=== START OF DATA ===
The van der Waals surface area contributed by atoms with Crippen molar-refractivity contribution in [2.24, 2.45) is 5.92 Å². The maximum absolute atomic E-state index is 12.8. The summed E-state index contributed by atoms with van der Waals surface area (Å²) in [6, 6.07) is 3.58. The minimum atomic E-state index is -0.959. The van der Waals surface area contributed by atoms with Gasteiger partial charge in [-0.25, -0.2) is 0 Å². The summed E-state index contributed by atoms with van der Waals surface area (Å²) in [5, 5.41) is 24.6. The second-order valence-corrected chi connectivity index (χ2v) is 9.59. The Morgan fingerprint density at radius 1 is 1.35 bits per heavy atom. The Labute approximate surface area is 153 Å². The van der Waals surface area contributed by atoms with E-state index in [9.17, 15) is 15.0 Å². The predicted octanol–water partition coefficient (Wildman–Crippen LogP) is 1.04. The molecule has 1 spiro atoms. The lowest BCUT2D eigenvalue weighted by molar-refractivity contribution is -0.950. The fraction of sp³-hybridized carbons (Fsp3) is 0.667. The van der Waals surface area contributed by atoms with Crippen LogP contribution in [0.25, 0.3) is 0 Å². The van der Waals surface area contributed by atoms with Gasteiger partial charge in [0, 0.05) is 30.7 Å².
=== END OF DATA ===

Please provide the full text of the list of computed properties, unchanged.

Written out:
The van der Waals surface area contributed by atoms with Crippen molar-refractivity contribution in [2.24, 2.45) is 5.92 Å². The maximum absolute atomic E-state index is 12.8. The summed E-state index contributed by atoms with van der Waals surface area (Å²) in [6, 6.07) is 3.58. The minimum atomic E-state index is -0.959. The van der Waals surface area contributed by atoms with Gasteiger partial charge in [-0.25, -0.2) is 0 Å². The summed E-state index contributed by atoms with van der Waals surface area (Å²) in [5, 5.41) is 24.6. The second-order valence-corrected chi connectivity index (χ2v) is 9.59. The Morgan fingerprint density at radius 1 is 1.35 bits per heavy atom. The Labute approximate surface area is 153 Å². The van der Waals surface area contributed by atoms with E-state index in [9.17, 15) is 15.0 Å². The predicted octanol–water partition coefficient (Wildman–Crippen LogP) is 1.04. The molecule has 1 spiro atoms. The lowest BCUT2D eigenvalue weighted by molar-refractivity contribution is -0.950. The fraction of sp³-hybridized carbons (Fsp3) is 0.667. The van der Waals surface area contributed by atoms with Crippen LogP contribution in [0.25, 0.3) is 0 Å². The van der Waals surface area contributed by atoms with Gasteiger partial charge in [0, 0.05) is 30.7 Å².